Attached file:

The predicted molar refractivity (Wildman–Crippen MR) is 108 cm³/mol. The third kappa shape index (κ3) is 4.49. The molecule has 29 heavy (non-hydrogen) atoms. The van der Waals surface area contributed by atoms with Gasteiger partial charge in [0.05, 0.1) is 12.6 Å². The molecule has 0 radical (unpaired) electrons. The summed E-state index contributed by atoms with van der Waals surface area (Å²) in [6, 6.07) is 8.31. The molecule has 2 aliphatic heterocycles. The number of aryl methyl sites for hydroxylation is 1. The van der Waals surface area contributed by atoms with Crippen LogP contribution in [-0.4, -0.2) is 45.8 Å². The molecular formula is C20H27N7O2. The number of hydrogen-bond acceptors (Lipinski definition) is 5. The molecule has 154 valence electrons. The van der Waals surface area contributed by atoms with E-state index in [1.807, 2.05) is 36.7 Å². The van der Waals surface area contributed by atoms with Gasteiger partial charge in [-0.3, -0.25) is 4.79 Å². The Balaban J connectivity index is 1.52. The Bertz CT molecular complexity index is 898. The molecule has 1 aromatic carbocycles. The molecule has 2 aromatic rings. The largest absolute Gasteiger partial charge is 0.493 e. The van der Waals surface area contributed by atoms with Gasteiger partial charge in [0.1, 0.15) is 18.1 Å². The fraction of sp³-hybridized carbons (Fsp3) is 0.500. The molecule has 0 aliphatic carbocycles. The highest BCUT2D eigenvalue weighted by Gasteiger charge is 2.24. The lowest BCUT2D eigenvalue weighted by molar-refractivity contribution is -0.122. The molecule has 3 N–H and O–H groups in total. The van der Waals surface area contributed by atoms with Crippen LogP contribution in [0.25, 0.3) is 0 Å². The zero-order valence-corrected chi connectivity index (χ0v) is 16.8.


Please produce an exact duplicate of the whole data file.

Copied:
The predicted molar refractivity (Wildman–Crippen MR) is 108 cm³/mol. The third kappa shape index (κ3) is 4.49. The molecule has 29 heavy (non-hydrogen) atoms. The van der Waals surface area contributed by atoms with Gasteiger partial charge in [0.05, 0.1) is 12.6 Å². The molecule has 0 radical (unpaired) electrons. The summed E-state index contributed by atoms with van der Waals surface area (Å²) in [6, 6.07) is 8.31. The molecule has 2 aliphatic heterocycles. The number of aryl methyl sites for hydroxylation is 1. The van der Waals surface area contributed by atoms with Crippen LogP contribution in [-0.4, -0.2) is 45.8 Å². The molecular formula is C20H27N7O2. The number of hydrogen-bond acceptors (Lipinski definition) is 5. The molecule has 154 valence electrons. The van der Waals surface area contributed by atoms with E-state index in [1.807, 2.05) is 36.7 Å². The van der Waals surface area contributed by atoms with Gasteiger partial charge in [-0.3, -0.25) is 4.79 Å². The Balaban J connectivity index is 1.52. The Bertz CT molecular complexity index is 898. The molecule has 1 aromatic carbocycles. The molecule has 2 aromatic rings. The largest absolute Gasteiger partial charge is 0.493 e. The van der Waals surface area contributed by atoms with Gasteiger partial charge in [0.1, 0.15) is 18.1 Å². The fraction of sp³-hybridized carbons (Fsp3) is 0.500. The molecule has 0 aliphatic carbocycles. The highest BCUT2D eigenvalue weighted by Gasteiger charge is 2.24. The lowest BCUT2D eigenvalue weighted by molar-refractivity contribution is -0.122. The molecule has 3 N–H and O–H groups in total. The van der Waals surface area contributed by atoms with Crippen LogP contribution in [0.25, 0.3) is 0 Å². The zero-order valence-corrected chi connectivity index (χ0v) is 16.8.